In-flight mobile phone calls do not create any problems with aircraft noise levels or passenger disturbance, a company that provides the service has claimed.
Following a recent statement from a US flight attendants’ union saying that the easing of a ban on in-flight mobile use would be “loud, divisive, and possibly disruptive”, aircraft connectivity provider OnAir said that no such situation has arisen.
The company is backing a US Federal Communications Commission (FCC) move to end the ban on the use of mobile phones on aircraft.
“Forget the hyperbole about the chaos in-flight cell phone usage could cause,” said Ian Dawkins, CEO of OnAir. “The issue simply hasn’t arisen anywhere in the world in the past six years. An aircraft is a noisy environment, so the sound of a conversation doesn’t carry very far.
Flight attendants can also control the use of Mobile OnAir by disabling the voice element during quiet times, such as the plane’s night. Passengers can still use data – email and text messages, for example – but cannot make or receive calls.”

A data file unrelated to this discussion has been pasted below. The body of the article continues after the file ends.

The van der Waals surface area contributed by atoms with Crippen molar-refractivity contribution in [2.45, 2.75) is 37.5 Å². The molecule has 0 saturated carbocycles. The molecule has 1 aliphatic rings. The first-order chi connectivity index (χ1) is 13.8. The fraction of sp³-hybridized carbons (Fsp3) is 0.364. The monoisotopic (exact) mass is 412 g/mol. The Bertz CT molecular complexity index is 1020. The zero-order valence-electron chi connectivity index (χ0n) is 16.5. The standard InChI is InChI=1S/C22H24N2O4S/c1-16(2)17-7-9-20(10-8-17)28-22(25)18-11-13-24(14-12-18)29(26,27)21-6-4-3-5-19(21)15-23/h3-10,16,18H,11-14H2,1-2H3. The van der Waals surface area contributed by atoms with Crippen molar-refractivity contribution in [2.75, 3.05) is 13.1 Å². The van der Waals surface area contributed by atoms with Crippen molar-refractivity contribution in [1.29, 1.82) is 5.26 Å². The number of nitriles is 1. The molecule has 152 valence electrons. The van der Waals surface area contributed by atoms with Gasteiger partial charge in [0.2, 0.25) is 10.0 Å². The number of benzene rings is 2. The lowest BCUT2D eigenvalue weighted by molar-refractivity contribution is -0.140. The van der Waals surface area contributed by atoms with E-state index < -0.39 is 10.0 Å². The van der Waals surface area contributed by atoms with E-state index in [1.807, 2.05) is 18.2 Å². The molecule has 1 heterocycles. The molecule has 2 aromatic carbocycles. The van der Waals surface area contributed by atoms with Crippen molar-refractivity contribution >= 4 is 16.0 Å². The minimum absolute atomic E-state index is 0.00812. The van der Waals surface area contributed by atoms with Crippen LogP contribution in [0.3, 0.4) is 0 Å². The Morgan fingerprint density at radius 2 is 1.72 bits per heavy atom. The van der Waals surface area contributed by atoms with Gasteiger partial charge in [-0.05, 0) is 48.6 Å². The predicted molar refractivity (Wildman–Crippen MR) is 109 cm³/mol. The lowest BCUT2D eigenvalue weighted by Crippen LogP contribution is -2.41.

Late last week, the Association of Flight Attendants (AFA) issued a statement calling on the FCC to reconsider the lifting of the ban.
“AFA opposes any changes that would allow in-flight voice calls,” the union said. “In far too many operational scenarios, passengers making phone calls could extend beyond a mere nuisance, creating negative effects on aviation safety and security that are great and far too risky.”
The FCC is meeting on 12 December 2013, with the issue of in-flight mobile use high on the agenda. It follows the recent lifting of a ban on the use of electronic devices during aircraft take-off and landing. Voice calls however, remain banned at these times.
Mobile OnAir is currently in use with a range of international carriers, including Aeroflot, British Airways, Emirates, Philippine Airlines, Qatar Airways and Singapore Airlines. OnAir noted that voice calls currently only account for around 10% of total in-flight mobile use.